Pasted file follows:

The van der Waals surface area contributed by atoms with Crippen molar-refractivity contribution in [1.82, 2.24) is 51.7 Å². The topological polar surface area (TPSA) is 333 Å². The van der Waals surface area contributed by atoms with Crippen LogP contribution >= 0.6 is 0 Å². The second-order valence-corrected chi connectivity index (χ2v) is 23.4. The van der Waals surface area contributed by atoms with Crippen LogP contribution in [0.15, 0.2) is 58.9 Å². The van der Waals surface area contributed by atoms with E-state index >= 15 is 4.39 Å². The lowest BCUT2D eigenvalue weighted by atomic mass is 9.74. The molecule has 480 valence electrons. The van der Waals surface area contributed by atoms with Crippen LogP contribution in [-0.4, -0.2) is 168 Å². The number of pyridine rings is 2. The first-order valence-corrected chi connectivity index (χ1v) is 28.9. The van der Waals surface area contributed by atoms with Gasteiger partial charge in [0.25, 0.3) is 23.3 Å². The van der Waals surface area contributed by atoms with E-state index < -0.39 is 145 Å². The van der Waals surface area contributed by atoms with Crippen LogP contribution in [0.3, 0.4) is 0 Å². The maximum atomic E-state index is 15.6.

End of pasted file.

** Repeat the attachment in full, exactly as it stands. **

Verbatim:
The van der Waals surface area contributed by atoms with Crippen molar-refractivity contribution in [1.82, 2.24) is 51.7 Å². The topological polar surface area (TPSA) is 333 Å². The van der Waals surface area contributed by atoms with Crippen LogP contribution >= 0.6 is 0 Å². The second-order valence-corrected chi connectivity index (χ2v) is 23.4. The van der Waals surface area contributed by atoms with Crippen LogP contribution in [0.15, 0.2) is 58.9 Å². The van der Waals surface area contributed by atoms with E-state index >= 15 is 4.39 Å². The lowest BCUT2D eigenvalue weighted by atomic mass is 9.74. The molecule has 480 valence electrons. The van der Waals surface area contributed by atoms with Crippen LogP contribution in [-0.4, -0.2) is 168 Å². The number of pyridine rings is 2. The first-order valence-corrected chi connectivity index (χ1v) is 28.9. The van der Waals surface area contributed by atoms with Gasteiger partial charge in [0.25, 0.3) is 23.3 Å². The van der Waals surface area contributed by atoms with E-state index < -0.39 is 145 Å². The van der Waals surface area contributed by atoms with Crippen LogP contribution in [0.3, 0.4) is 0 Å². The maximum atomic E-state index is 15.6.